In 1998, I brought my young kids along when I made my first trip to Village Hall to pick up our “new resident packet.” They were thrilled to discover that we had a town cat! His name was Drexler, a reference to historic Drexler Tavern, which was the first incarnation of the building now known as Village Hall. Drexler was original to the area, having wandered over from a neighboring property. He apparently decided that he preferred to hunt near Village Hall, and since the old building had more than a few extra mice, he was tolerated, and eventually cared for by the Village staff. Historical Society member Kathy Wiberg remembers taking pity on him on more than one very cold winter holiday weekend, as he preferred to live outside. Drexler had a relatively short life, and was followed by a “Drexler 2,” but despite my dropping several hints, we do not have a current Village cat. You would think that as Village President I could wield some powerful influence on this—but no, I guess times have changed. However, if another Drexler just showed up one of these days….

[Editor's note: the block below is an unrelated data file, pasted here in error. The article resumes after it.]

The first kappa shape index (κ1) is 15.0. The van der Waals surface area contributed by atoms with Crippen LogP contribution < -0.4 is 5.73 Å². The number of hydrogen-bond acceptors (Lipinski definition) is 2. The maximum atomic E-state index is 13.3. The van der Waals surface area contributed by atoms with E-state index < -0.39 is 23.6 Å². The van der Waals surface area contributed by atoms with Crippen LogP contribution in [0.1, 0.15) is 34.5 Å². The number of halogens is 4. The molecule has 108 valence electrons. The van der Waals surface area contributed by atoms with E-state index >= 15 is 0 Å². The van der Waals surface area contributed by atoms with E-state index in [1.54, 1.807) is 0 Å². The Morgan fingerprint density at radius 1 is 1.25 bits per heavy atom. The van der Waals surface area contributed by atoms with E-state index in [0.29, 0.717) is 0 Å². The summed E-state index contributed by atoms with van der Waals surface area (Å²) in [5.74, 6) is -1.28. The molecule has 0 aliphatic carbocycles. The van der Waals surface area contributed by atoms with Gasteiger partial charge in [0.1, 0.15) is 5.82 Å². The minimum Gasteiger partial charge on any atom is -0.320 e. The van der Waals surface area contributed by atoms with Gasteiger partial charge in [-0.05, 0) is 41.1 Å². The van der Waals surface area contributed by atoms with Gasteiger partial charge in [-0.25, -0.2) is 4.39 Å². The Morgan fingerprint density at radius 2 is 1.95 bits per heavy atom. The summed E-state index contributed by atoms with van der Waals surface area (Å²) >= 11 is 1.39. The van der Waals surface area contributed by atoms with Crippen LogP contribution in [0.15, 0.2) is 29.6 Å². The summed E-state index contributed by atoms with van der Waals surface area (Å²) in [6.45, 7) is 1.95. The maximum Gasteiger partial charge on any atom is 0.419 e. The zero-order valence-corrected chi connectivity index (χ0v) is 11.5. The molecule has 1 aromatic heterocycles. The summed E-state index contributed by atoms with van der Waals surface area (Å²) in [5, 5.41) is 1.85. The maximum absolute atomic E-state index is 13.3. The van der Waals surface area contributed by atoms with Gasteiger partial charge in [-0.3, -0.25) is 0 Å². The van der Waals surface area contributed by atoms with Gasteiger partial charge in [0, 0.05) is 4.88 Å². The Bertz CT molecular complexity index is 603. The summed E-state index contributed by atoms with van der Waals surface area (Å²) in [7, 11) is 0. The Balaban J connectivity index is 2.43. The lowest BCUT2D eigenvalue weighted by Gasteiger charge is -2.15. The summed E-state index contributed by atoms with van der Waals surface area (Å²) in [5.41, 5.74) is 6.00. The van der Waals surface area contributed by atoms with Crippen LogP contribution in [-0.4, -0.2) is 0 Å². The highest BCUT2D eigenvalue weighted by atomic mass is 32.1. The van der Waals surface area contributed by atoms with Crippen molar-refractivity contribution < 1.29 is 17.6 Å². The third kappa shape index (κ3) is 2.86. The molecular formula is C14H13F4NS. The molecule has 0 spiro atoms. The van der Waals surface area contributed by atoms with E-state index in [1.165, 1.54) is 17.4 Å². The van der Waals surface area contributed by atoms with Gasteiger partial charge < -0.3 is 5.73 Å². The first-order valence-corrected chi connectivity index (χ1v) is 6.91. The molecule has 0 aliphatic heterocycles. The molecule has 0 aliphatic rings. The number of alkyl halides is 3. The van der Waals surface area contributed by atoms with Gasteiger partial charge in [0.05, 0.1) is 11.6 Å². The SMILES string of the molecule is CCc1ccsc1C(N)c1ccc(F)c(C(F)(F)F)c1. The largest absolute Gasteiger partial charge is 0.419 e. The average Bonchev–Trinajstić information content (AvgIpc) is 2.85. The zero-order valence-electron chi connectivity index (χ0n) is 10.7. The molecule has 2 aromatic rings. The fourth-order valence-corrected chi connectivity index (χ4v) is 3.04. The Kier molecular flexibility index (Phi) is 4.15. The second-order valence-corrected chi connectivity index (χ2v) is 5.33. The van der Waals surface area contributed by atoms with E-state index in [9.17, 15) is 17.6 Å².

Since I happen to be traveling in Austria at the moment, I thought I should create a post with a little bit of European flair. And some history thrown in for good measure, too! I took this picture of a beautiful old-world building back in 2012, while traveling in the Alsace-Lorraine region of France. The original settlers of Long Grove emigrated from this small town of Muttersholtz (“Mother’s Wood” in English) in the mid 1800’s, and originally named our town after their ancestral home, which was part of Germany at the time. Legend has it that they picked our area because the “Long Grove” of trees reminded them of the terrain back home. The original postmaster in town, a man by the name of Sigwalt, is credited with first registering the name. However, as time went on the residents desired an English name, so Long Grove was chosen. Today, the European town of Muttersholtz is a quaint French village, surrounded by mountains. Many of the restored homes appeared to have originally had attached barns, speaking to the farming ways of old. It features a central crossroads just like our Village, and some sleepy picturesque buildings, mostly residential. It did feel like a place that could be a sister city to Long Grove. We stopped by the Mayor’s office (even though I was only a Trustee at the time) and though I speak no French and they spoke little English, we still managed to communicate. They had no idea that there is a town in America that used to be known as Muttersholtz.